- Patrick Imam, and Christina Kolerus
- Published Date:
- October 2013
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Demirgüç-Kunt, Asli, ThorstenBeck, and PatrickHonohan, 2008, “Finance for All?: Policies and Pitfalls in Expanding Access” (Washington: World Bank).
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Imam, Patrick, and ChristianKoleras, 2013, “Senegal: Financial Depth and Stability,” African Department Paper (Washington: International Monetary Fund).
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This section describes mostly aggregate results at the WAEMU level. They may mask significant heterogeneity across countries.
Access to finance refers to the possibility that individuals or enterprises can access financial services, including credit, deposit, payment, insurance, and other risk management services (Demirgüç-Kunt, Beck, and Honohan, 2008).
Benin: 2012 Article IV Consultation and Fourth Review under the Extended Credit Facility Arrangement—Staff Report and Staff Supplements, IMF Country Report No. 13/9. Senegal: Staff Report for the 2012 Article IV Consultation, Fourth Review under the Policy Support Instrument, and Request for Modification of an Assessment Criterion—Staff Report and Supplements, IMF Country Report No. 12/337.
The Senegal pilot study showed that smaller banks in Senegal were highly exposed to sovereign risk (Imam and Koleras, 2013).
For example, in Benin, authorized MFIs serve 1.5 million customers in a total active population of 4.5 million.
This follows from the mutual structure, which raises collective action problems, particularly for institutions with a large number of members. Also management skills and training seem less developed than in the banking system.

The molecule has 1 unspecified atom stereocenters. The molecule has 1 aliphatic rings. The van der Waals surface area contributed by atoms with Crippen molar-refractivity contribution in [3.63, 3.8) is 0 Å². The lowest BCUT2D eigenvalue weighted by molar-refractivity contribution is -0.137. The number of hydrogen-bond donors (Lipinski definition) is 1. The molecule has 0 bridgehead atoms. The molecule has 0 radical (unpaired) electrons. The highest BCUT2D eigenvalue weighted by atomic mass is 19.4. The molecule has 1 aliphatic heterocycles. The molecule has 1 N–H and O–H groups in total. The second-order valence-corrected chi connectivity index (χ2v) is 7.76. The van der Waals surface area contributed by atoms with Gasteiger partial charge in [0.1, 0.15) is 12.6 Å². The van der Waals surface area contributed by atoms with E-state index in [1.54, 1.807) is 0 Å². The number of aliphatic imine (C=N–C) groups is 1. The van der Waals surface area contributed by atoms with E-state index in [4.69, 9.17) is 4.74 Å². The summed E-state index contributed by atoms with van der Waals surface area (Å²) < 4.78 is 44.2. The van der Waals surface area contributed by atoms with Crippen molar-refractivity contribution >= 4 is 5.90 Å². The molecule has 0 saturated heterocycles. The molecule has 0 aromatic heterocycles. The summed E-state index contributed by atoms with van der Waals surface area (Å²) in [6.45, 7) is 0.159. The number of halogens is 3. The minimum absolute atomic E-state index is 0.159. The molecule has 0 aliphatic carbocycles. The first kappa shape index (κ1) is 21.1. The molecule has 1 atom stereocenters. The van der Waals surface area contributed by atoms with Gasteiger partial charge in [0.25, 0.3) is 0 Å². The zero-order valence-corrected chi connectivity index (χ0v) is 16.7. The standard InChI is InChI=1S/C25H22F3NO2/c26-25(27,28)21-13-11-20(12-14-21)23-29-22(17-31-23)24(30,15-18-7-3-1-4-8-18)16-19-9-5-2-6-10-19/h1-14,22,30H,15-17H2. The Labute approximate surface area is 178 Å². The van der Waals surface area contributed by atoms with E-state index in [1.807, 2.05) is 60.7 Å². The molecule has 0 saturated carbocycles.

This exercise considers only the banking market, debt and equity markets, and some nonbank financial institutions. Due to limitations in the dataset, microfinance could not be benchmarked against the statistical median.
The structural benchmarks are calculated based on Beck, Demirgüç-Kunt, and Levine (Beck, Thorsten, Asli Demirgüç-Kunt, and Ross Levine, 2010, “Financial Institutions and Markets across Countries and over Time: The Updated Financial Development and Structure Database,” World Bank Economic Review, Vol. 24(1), pp. 77—92) and FinStats from the World Bank. Using a large dataset of countries, each financial indicator was regressed on a set of structural characteristics, such as GDP per capita and its square, population size and density, the age dependency ratio and country-specific dummies, and year fixed effects. These regressions are expected to be updated regularly.
This could also reflect the fact that the BCEAO did not need to use intensively its foreign exchange reserves to defend the peg under the existing exchange rate arrangement.
Based on a stylized presentation for low-income countries in Prachi Mishra, Peter J. Montiel, and Antonio Spilimbergo (2012), “Monetary Transmission in Low-Income Countries: Effectiveness and Policy Implications,” IMF Economic Review, Vol. 60, pp. 270—302.
Lending rates in Senegal and Benin, the two countries with negative correlations, are the lowest (Senegal) and the highest (Benin) in the region (see Figure 11), suggesting that factors other than policy rates have an important impact on interest rate formation. The lower level of lending rates in Senegal, for instance, can be partially explained by stronger competition in the Senegalese banking market (relative to the region). Benin experienced a crisis in the banking system and the breakdown of a Ponzi scheme in the late 2000s.
Another reason for the high average liquidity in the banking system may have been the design of the transformation ratio, which constrained longer-term lending.
There are, however, a number of companies in the WAEMU that are rated above investment grade. These companies currently use their ratings to improve their credit conditions vis-à-vis banks rather than issuing on the securities market.
One private institution based in Abidjan and BOAD, the region’s development bank.
Nigeria’s recent decision to adopt a regulation forbidding its banks to support their subsidiaries in case the capital requirements of the subsidiaries are to be increased and/or when they are making losses casts doubt on the effectiveness of some of these arrangements.
They have been harmonized a few years ago and therefore cannot be used to address asymmetric shocks.
The authorities are also working on an insurance fund to guarantee all payments made through the RTGS system.